Even The Darkness


Christian - Fiction
212 Pages
Reviewed on 05/18/2020
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    Book Review

Reviewed by Lesley Jones for Readers' Favorite

Following in his father's footsteps, preacher Scott Daniels begins his first ministry in a small rural town. Battling his own feelings of self-loathing and tormented memories of childhood, Scott tries to resolve family disputes and differing values between his congregation. He finds himself embroiled in bitter disputes and the dark nightmares of the residents. As Scott tries to reconcile his own feelings about his wife and figure out his life's purpose, a married woman enters his life and suddenly Scott feels accepted. It is only when a tragic event occurs that he understands exactly the true meaning of living a full and satisfying life. Can Scott unravel the pain he has carried with him since childhood and make peace with the ghosts of his past?

Even The Darkness by John Thomas Tuft is an excellent story of human interaction and relationships. The characters have been created with care and the utmost consideration. They are all multi-layered and as the story unfolds, their actions and values make complete sense. I also thought the way the story jumped back and forth from Scott's childhood to the present day allowed the reader to have a deeper insight into his view of the world. There are some very emotional and heartbreaking scenes and I related to many of the emotions and inner thought patterns experienced by the characters. As Scott deliberates the choices he has made in his life, I felt his frustrations and lack of accomplishment so deeply as he constantly used his father's life as a yardstick to his own. The tragic event at the end will certainly make any reader shed a tear; it was written so beautifully. I loved the ending too; it was filled with inspiring words to ensure everyone lives their life to the fullest and to follow their heart and dreams.

Rabia Tanveer

Even The Darkness by John Thomas Tuft is the story of a pastor as he tries to remain true to his religion, his faith, and what he believes to be his duty. Scott is a pastor who isn’t the most confident in his abilities to serve God and help the people in his community. He is a happily married man who has an almost perfect life, but no one knows the fears that lurk inside his mind. Nobody knows it but Scott fights demons every day. He feels he is inadequate; he is not as pure of heart and mind as he would like to be. However, his real test begins when his morality and fidelity to his wife are tested. He needs to find the strength to fight the demons of his past and the temptations of the present to be successful as a pastor. He never thought the life of a pastor would be this hard. Is he up for the challenge?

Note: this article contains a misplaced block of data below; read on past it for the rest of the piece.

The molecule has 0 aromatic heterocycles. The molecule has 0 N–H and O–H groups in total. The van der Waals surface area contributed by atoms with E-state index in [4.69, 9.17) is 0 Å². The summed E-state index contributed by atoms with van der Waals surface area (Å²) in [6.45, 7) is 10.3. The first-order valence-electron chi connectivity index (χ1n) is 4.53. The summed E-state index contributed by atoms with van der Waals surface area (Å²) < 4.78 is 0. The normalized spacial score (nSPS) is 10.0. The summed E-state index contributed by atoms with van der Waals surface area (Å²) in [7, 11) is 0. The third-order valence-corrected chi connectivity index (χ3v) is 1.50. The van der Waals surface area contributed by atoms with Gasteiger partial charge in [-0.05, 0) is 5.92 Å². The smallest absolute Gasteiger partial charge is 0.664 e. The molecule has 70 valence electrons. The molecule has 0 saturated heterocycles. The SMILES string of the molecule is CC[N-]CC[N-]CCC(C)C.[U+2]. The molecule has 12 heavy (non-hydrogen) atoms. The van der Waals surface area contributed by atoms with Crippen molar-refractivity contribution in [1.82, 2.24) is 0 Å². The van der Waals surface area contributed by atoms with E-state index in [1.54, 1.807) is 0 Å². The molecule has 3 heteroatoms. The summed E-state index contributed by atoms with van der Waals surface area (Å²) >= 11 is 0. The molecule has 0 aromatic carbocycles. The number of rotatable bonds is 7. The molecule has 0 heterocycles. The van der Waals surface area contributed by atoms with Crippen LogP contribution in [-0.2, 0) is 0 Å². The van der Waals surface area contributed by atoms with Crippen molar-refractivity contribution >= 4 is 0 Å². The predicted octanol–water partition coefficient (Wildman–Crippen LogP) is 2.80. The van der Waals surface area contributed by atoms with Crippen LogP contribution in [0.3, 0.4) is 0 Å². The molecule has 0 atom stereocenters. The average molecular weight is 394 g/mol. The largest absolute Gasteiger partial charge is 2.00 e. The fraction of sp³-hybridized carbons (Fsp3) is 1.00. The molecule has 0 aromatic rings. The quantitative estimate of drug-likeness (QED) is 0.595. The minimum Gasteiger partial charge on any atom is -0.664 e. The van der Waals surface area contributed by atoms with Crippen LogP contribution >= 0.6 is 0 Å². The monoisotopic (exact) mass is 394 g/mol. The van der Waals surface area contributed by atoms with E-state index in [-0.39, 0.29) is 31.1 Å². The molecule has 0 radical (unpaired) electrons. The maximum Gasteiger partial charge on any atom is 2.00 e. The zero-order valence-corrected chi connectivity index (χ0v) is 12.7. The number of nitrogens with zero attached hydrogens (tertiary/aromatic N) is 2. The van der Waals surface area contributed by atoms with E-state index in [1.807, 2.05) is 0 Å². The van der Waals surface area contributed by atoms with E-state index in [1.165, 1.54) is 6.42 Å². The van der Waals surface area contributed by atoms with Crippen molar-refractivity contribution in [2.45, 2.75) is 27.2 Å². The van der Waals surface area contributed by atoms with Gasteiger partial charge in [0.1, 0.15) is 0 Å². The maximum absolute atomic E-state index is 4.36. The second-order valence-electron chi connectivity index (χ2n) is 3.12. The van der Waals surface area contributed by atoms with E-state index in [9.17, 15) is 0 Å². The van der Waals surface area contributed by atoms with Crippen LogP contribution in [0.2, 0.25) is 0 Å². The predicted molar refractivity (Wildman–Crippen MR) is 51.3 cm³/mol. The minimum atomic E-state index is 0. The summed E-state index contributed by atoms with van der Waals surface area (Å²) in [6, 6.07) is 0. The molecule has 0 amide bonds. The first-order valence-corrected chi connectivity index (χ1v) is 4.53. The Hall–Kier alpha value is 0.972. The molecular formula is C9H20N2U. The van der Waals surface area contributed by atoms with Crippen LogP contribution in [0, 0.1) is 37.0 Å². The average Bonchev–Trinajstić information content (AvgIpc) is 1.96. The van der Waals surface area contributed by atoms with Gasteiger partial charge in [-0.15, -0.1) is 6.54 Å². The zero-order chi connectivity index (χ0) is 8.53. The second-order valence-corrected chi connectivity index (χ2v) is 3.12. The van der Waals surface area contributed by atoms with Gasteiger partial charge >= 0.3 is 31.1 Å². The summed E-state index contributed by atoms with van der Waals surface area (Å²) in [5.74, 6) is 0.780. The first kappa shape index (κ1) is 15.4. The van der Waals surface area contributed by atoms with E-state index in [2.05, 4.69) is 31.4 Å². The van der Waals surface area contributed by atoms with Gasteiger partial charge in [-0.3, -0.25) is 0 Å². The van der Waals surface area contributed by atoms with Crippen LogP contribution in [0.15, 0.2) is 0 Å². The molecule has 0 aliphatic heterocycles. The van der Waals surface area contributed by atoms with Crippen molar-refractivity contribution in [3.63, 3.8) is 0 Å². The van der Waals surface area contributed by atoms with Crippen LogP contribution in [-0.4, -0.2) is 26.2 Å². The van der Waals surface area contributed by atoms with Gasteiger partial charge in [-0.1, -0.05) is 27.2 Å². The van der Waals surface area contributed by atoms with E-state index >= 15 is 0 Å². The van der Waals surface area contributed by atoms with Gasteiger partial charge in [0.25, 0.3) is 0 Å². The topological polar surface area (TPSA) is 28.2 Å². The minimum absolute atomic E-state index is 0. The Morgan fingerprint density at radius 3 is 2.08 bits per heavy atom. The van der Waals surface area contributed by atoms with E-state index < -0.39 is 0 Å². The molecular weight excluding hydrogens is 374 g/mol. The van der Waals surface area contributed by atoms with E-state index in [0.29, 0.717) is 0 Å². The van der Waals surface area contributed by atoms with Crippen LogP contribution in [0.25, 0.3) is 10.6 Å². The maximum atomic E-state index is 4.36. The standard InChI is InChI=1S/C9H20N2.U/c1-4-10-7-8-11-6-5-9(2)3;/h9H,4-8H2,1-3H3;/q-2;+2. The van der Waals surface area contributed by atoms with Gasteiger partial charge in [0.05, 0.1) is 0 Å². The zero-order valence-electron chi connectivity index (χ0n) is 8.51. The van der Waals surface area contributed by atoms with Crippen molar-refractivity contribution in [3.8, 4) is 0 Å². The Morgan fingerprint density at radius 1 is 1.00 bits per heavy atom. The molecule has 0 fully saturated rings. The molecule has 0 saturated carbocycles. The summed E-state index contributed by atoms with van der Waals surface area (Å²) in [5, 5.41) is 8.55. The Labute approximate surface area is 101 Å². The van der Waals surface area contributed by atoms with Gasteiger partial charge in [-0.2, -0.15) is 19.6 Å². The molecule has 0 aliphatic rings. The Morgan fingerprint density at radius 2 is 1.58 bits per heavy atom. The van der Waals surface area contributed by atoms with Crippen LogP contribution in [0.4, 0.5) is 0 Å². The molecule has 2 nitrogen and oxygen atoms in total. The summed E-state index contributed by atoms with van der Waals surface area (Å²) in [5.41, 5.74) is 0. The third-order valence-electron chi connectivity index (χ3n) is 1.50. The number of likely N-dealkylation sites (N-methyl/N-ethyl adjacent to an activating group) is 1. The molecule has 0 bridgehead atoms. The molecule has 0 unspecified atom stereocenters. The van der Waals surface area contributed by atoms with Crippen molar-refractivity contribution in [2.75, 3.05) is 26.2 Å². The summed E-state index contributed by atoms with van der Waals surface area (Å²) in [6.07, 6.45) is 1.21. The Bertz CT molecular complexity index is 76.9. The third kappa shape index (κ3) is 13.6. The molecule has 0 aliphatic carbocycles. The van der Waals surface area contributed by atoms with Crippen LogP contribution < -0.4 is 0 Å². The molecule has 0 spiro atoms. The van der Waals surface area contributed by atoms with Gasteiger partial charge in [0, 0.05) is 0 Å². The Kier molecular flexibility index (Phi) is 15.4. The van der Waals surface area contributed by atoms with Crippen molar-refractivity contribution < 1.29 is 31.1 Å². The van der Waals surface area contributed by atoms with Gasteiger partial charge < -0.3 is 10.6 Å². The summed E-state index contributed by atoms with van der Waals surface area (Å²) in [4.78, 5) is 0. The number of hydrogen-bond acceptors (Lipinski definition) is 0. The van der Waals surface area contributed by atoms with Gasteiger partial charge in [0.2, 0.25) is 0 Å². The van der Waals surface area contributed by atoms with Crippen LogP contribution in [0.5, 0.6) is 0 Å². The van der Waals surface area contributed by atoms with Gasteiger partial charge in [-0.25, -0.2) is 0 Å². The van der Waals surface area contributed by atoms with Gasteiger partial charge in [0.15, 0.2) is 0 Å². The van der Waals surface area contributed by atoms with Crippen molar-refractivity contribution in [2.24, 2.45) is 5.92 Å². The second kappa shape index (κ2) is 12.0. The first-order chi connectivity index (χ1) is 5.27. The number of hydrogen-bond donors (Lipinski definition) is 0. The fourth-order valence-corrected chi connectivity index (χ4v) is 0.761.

We think of pastors either as perfect, God-fearing beings or as people who force their ideologies on their community. Even The Darkness by John Thomas Tuft makes pastors look human; real, conflicted, and emotional humans. Scott faces troubles in his faith and marital life that he was not expecting. What makes him human is the way he handles the temptations in life and how hard he tries to be the best version of himself. The author made Scott’s journey real, with emotions and sensitivities that we all can relate to. I enjoyed how the author brings up the past of the character to make the reader understand why he is acting like this in the present because it is our past that makes us who we are. We cannot run from it, but we can embrace it and move on. The author tied the flashbacks and the present really well. The dialogues tied with the story seamlessly and Scott's development was on point. This is a beautiful tale of finding yourself and being happy with what you have that everyone will enjoy.

Jamie Michele

Even the Darkness by John Thomas Tuft is a Christian literary fiction novel that follows Scott Daniels, a young minister who has taken his first posting with a rural congregation. The book is narrated by Daniels in the first person as it shifts back and forth between a relatively contemporary timeline in which Daniels is working in the church, and his time before he committed himself to a position in ministry. Through a series of flashbacks, the struggles Daniels had to overcome in his childhood and younger years are slowly revealed. As the timeline shifts to a more present day, the insecurities and shortcomings of his youth begin to transcend his life as a husband and a church leader, exposing some uncomfortable truths and forcing him to come to terms with what it really means to be a servant of God.

John Thomas Tuft does an excellent job of bridging the gap between how one believes a man should inherently be, and the limitations of a man in being able to reach such lofty heights on his own. Scott Daniels is this man and he is developed in extraordinary detail in Even the Darkness. He is both bullied for a lack of strength and a misconceived devotion to faith, while at the same time he is thrust into roles that demand an authority he has not been equipped to take. I liked Daniels' wife Sandy who is absolutely resolute in her commitment to Daniels, going so far as to initially disregard her husband's duplicity at a moment where it should have been crystal clear. His wife and children are set up to be potential casualties as Daniels spirals out of control, leaving broken hearts, homes, and even bodies in the wake of his fallibility. This is a book that will resonate well with readers who enjoy seeing the mercy of God in the life of an imperfect man.